Minnesota was shaken with the murder of George Floyd May 25, 2020. The trial of the man who caused his death is coming in March. Even though racial disparities in Minnesota are not a secret; they are well known by people working with folks experiencing them. The shock of Floyd’s killing and the violent aftermath raised serious questions about racism and its consequences in Minnesota and the US. During the violence following Floyd’s murder and for the first time in the almost five decades of Loyola’s history, the building was boarded up as was St. Peter Claver parish church next door. Loyola staff reached a new level of awareness of racism. Loyola’s building is located in the historic Rondo neighborhood. This location is significant because red-lining in the 60s allowed the city to put I94 through the middle of Rondo. 600 homes and 300 businesses that made up the vital Rondo neighborhood were destroyed. And, that’s just the physical consequence of the destruction.
Together Loyola’s staff read and discussed the book, My Grandmother’s Hands (2017) and most have read White Fragility. We are now more aware of our own racism, our white privilege and all the benefits we’ve had as white people. We know that we need to do our work!
Many others recently aware of racism want to bring about equity for all. Three additional books might help in this regard. First, Sweet Burden of Crossing published in December 2020 by Loyola’s friend, social activist and author Kate Towle, chronicles a 40- year friendship between a white woman and a black woman who begin their relationship in college in the 1980s. The friendship grows and develops as each sees and values the goodness in the other as they face racism together. They share their understanding of their cultural differences without judging them. Their relationship shows the need for individuals to face their racial prejudice and work it through. Sweet Burden is a compelling intimate story.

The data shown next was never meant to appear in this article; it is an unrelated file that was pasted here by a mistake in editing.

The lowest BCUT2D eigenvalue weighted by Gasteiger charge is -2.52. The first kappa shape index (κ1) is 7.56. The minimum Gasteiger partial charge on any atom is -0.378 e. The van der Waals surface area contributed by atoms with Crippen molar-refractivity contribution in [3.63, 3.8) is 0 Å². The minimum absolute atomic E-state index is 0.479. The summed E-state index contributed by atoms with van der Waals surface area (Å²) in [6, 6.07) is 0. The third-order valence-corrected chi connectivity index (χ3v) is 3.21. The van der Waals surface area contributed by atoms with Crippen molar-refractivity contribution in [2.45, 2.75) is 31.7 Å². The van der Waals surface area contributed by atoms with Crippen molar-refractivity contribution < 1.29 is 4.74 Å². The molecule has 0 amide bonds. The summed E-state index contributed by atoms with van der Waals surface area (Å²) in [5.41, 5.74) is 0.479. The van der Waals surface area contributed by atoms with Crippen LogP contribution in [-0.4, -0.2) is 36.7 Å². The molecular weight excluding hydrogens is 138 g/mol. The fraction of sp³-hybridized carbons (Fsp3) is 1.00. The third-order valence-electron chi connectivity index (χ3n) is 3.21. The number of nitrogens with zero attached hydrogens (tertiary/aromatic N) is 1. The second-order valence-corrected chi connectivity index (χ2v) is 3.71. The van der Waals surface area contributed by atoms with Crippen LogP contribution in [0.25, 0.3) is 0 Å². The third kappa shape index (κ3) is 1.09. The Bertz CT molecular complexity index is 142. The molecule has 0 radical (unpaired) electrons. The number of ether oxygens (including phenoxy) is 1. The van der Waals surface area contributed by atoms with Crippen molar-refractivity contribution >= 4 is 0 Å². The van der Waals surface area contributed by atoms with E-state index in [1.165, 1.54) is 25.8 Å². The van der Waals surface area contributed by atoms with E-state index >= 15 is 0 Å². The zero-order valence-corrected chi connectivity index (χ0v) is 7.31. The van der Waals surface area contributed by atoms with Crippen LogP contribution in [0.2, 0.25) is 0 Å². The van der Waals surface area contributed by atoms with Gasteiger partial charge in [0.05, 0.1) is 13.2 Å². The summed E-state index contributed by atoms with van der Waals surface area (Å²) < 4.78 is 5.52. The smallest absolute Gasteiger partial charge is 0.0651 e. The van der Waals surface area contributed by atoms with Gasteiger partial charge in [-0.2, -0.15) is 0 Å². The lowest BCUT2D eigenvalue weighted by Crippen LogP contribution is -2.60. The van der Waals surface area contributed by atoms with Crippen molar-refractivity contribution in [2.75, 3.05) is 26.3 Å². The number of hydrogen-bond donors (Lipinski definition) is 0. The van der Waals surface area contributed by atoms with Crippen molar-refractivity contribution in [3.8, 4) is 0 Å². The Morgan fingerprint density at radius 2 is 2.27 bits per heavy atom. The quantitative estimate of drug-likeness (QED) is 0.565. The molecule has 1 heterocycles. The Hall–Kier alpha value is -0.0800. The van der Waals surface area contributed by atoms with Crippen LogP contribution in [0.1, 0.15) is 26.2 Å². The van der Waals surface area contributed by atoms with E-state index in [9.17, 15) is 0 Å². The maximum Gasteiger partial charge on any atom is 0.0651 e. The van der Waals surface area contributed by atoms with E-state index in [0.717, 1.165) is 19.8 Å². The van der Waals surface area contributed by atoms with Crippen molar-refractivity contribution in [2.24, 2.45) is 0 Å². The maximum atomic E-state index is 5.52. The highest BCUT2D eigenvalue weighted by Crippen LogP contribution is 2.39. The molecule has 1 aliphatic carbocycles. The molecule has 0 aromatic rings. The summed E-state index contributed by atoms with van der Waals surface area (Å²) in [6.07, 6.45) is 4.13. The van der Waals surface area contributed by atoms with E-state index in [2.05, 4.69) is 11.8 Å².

Caste (2020) by Isabel Wilkerson, Pulitzer Prize winner for the Warmth of Other Suns, who is black takes us into the dark history of our country’s racism from its beginning. Toward the end of the book, she describes an encounter in her home with a white repairman who at first shows his racism toward her. Later in a conversation sharing their mutual feelings surrounding deaths of loved ones they see each other’s humanity. People are just people regardless of their race.
Finally, How to be an Antiracist (2018) by Ibram X Kendi, shows how antiracism can be integral to all our dealings with people. Equity is possible when we strive to be antiracist. That means we support antiracist conversations, antiracist voting, antiracist community support and so forth. Antiracism is our way of being! It’s a challenging read as are the other books mentioned but well worth it.
One last suggestion is the movie Harriet. During a several year period before the Civil War, Harriet Tubman led over 100 black enslaved people to freedom by prayer alone.